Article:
This is proof that these “protesters” are historically illiterate and this movement isn’t about black lives mattering anymore.
Over the Independence Day weekend, the statue of former slave and abolitionist Frederick Douglass was toppled from its base and dragged to a nearby river.
The statue had been located in Maplewood Park, Rochester, New York, which includes Kelsey’s Landing near Lower Falls on the Genessee River. Kelsey’s Landing has been added to the National Parks Service’s “Network to Freedom” program to preserve the history of the Underground Railroad. It was here that Frederick Douglass and Harriet Tubman guided slaves to freedom on the final part of their journey.
But the leftwing mob doesn’t think that a freed slave who risked his very life to save others is worth remembering, apparently.
According to Rochester police, the statue was dragged around 50 feet from its base and found damaged near the Genessee River gorge. It had been hauled over the fence to the gorge and was leaning against the fence on the river side.
The base and lower part of the statue was damaged as well as a finger on the left hand.
It’s not just that famed abolitionist and one of the greatest orators in American history has had his statue defaced, it was that it was also done on the anniversary of one of his most famous speeches.
Douglass was invited to give an Independence Day oration to the Ladies’ Anti-Slavery Society in Rochester but declined to do so on July 4th, and instead gave the speech the next day.
On July 5, 1852, Douglass gave the speech that many are sharing on social media today because people believe it to be an excoriation that the founders were hypocrites for not freeing slaves when they freed themselves.
Douglass, a former slave, delivered the speech to the Ladies’ Anti-Slavery Society at Corinthian Hall in downtown Rochester. He told the listeners there and beyond that the country could not lay claim to the purest of ideals while willingly enslaving and oppressing its black citizens…
…In the 1852 speech, Douglass credited the signers of the Declaration of Independence as “brave” and “great” men but called out the hypocrisy of celebrating the Fourth of July as a day of freedom while slaves were not free.
Independence Day to a slave, Douglass said, is “a day that reveals to him, more than all other days in the year, the gross injustice and cruelty to which he is the constant victim.”
Douglass, who escaped slavery in Maryland in 1838 and settled in Rochester for about 30 years, said in the speech that the celebration of liberty and citizenship were offensive to the enslaved population.
“Your high independence only reveals the immeasurable distance between us. The blessings in which you, this day, rejoice, are not enjoyed in common. This Fourth July is yours, not mine. You may rejoice, I must mourn.”
Source: Rochester Democrat & Chronicle
But to stop here doesn’t give the true perspective on what that speech really was. It was a snapshot in time which Douglass himself admits.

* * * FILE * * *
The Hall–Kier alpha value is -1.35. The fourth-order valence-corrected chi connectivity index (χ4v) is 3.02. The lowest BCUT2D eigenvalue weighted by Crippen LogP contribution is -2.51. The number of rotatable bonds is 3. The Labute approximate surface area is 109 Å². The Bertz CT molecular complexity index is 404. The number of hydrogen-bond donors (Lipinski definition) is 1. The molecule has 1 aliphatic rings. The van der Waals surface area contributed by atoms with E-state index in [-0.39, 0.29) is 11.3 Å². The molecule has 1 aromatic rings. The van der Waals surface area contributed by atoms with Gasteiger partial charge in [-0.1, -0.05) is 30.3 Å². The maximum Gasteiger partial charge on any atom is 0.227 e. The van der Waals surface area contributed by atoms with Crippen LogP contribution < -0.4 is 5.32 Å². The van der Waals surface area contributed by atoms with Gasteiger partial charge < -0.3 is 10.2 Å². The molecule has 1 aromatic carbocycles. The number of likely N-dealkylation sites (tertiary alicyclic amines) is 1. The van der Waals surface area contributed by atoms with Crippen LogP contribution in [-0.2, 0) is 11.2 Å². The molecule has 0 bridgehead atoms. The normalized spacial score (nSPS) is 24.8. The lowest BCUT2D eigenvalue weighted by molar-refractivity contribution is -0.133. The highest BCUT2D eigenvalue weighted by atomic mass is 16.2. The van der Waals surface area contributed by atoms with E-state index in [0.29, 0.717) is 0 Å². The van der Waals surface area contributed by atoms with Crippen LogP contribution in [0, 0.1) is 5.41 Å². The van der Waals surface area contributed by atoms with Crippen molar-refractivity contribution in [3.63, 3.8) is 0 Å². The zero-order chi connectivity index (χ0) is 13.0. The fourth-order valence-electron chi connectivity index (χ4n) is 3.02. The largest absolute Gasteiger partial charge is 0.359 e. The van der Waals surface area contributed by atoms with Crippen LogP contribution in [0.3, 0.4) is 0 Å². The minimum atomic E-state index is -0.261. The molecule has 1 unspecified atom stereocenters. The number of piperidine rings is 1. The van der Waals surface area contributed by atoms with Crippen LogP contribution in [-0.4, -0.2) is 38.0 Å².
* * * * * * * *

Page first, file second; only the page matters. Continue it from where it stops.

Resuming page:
First, it should be noted that an early draft of the Declaration of Independence that was written by that notorious slaveholder Thomas Jefferson, included a paragraph that condemned the practice of chattel slavery and was hotly debated and ultimately removed to appease slaveholding southern states as well as some northern states who were profiting from the practice. Several founders wanted to abolish slavery and recognized the hypocrisy of wanting to be free from the tyranny of England while still holding people as property, however, it was not possible to declare independence without dropping the paragraph much to the dismay of the many abolitionists in the Continental Congress because of resistance from delegates from South Carolina and Georgia.
Next, Douglass didn’t end his speech in despair, he ended it with hope for his country and respect for its institutions and the “genius” of American institutions. This is the part of the speech that people fail to share.
Allow me to say, in conclusion, notwithstanding the dark picture I have this day presented of the state of the nation, I do not despair of this country. There are forces in operation, which must inevitably work the downfall of slavery. “The arm of the Lord is not shortened,” and the doom of slavery is certain. I, therefore, leave off where I began, with hope. While drawing encouragement from the Declaration of Independence, the great principles it contains, and the genius of American Institutions, my spirit is also cheered by the obvious tendencies of the age.
Source: Teaching American History (Emphasis Added)
It’s quite ironic that Douglass’s words are being shared without including the hopeful portion and his statue is being toppled.
Here are a few of Douglass’s descendants reading a portion of his speech.
Douglass’s descendants seem to get it.
We should all have that same hope.
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